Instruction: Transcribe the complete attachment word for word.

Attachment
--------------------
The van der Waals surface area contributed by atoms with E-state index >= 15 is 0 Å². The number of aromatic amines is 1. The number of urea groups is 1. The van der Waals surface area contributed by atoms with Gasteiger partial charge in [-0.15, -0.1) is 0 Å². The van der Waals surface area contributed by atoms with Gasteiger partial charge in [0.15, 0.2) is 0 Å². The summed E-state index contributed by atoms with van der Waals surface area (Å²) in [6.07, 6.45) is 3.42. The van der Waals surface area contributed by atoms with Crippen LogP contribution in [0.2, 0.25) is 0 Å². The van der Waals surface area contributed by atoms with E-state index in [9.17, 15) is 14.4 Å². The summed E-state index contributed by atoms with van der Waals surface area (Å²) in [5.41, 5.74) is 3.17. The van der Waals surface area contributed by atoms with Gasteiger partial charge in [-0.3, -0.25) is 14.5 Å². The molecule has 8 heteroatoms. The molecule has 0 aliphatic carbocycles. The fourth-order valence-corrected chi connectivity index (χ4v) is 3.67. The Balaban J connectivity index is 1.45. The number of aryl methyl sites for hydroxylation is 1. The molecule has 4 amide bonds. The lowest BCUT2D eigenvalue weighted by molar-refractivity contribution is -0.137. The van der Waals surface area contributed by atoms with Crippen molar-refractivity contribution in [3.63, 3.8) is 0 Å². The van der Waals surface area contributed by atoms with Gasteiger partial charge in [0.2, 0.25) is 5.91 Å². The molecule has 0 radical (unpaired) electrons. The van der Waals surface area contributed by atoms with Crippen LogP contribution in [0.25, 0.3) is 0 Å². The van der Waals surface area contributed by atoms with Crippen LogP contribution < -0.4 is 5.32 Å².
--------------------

The van der Waals surface area contributed by atoms with E-state index >= 15 is 0 Å². The number of aromatic amines is 1. The number of urea groups is 1. The van der Waals surface area contributed by atoms with Gasteiger partial charge in [-0.15, -0.1) is 0 Å². The van der Waals surface area contributed by atoms with Gasteiger partial charge in [0.15, 0.2) is 0 Å². The summed E-state index contributed by atoms with van der Waals surface area (Å²) in [6.07, 6.45) is 3.42. The van der Waals surface area contributed by atoms with Crippen LogP contribution in [0.2, 0.25) is 0 Å². The van der Waals surface area contributed by atoms with E-state index in [9.17, 15) is 14.4 Å². The summed E-state index contributed by atoms with van der Waals surface area (Å²) in [5.41, 5.74) is 3.17. The van der Waals surface area contributed by atoms with Gasteiger partial charge in [-0.3, -0.25) is 14.5 Å². The molecule has 8 heteroatoms. The molecule has 0 aliphatic carbocycles. The fourth-order valence-corrected chi connectivity index (χ4v) is 3.67. The Balaban J connectivity index is 1.45. The number of aryl methyl sites for hydroxylation is 1. The molecule has 4 amide bonds. The lowest BCUT2D eigenvalue weighted by molar-refractivity contribution is -0.137. The van der Waals surface area contributed by atoms with Crippen molar-refractivity contribution in [3.63, 3.8) is 0 Å². The van der Waals surface area contributed by atoms with Gasteiger partial charge in [0.2, 0.25) is 5.91 Å². The molecule has 0 radical (unpaired) electrons. The van der Waals surface area contributed by atoms with Crippen LogP contribution in [0.25, 0.3) is 0 Å². The van der Waals surface area contributed by atoms with Crippen LogP contribution < -0.4 is 5.32 Å².